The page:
No job can ever “request” soft_walltime, it can only be assigned to a job by a manager (usually through a hook). Showing a value to users that they cannot request in a column called “requested” would be confusing. It is true that today jobs are often “assigned” a walltime by either a hook or a resources_default.walltime or resources_max.walltime and these do show up in the “Req’d Time” field, but walltime can of course actually be requested by normal job submitters.
Further, normal users will not normally even need to know about soft_walltime since it is really a tool to help the scheduler make better decisions, not something that impacts/limits their jobs (especially after they are running) like hard walltime is.
One question came into my mind while re-reading the EDD: Can a PBS manager can submit a job that explicitly requests soft_walltime, or is it always read only outside of hooks? The current EDD makes me think the answer is that a manager can explicitly request it, but it would be nice to be sure.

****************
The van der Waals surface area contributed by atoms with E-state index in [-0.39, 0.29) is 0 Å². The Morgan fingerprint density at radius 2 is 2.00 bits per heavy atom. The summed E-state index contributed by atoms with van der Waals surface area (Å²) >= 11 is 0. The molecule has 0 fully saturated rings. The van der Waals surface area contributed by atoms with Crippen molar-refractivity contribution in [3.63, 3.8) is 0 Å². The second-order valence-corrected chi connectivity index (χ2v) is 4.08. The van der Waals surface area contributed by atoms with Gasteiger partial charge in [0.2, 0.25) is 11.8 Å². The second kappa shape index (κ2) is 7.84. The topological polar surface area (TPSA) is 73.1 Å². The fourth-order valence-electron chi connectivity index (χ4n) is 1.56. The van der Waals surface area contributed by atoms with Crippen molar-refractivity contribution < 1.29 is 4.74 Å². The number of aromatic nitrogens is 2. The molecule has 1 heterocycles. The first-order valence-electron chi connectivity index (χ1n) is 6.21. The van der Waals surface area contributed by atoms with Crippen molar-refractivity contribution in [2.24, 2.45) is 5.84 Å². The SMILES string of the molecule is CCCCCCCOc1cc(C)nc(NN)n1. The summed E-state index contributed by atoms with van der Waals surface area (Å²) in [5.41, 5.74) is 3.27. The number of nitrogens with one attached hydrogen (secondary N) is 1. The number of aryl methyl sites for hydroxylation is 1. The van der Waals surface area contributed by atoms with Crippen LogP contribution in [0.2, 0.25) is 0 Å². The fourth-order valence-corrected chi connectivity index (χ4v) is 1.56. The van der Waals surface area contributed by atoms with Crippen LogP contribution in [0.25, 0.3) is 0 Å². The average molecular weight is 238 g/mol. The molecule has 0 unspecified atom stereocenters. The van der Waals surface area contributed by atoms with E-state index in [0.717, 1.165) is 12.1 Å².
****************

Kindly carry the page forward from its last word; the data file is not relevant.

Also, what message would a user expect to see if they attempt to request it? “qsub: Cannot set attribute, read only or insufficient permission Resource_List.soft_walltime”?
You have made a good point about requested time. The user can directly set soft_walltime if the site wants to set it up that way. I have an example queue job hook that allows it to be set. That being said, I agree that it’s not usually going to be set that way and we shouldn’t show it under a field named requested.
You make another interesting point. That users don’t really need to know about soft_walltime. It is a tool used by the scheduler, and doesn’t really affect the user. Does the user need to see soft_walltime at all? Instead of making it only settable by a manager, should it be only manager read as well?
The need or lack of need of estimated.soft_walltime is still in question. I need a way to test soft_walltime in my automated tests. I have two options. First is estimated.soft_walltime. It can be easily queried by the automated test. If we decide to only have soft_walltime be viewable by managers, estimated.soft_walltime would only be viewable by managers as well. The other option is to print a scheduler log message every cycle for every job that has exceeded its soft_walltime. I can bury this at DEBUG3, but it can still be pretty prolific every scheduling cycle.
As for your question about managers submitting jobs with soft_walltime, the answer is no. Every qsub has user perms. A manager can turn around and qalter the job, but they can’t submit a job with soft_walltime.
I made the requested updates to the EDD. I removed estimated.soft_walltime for the time being, but it might have to go back for testing purposes.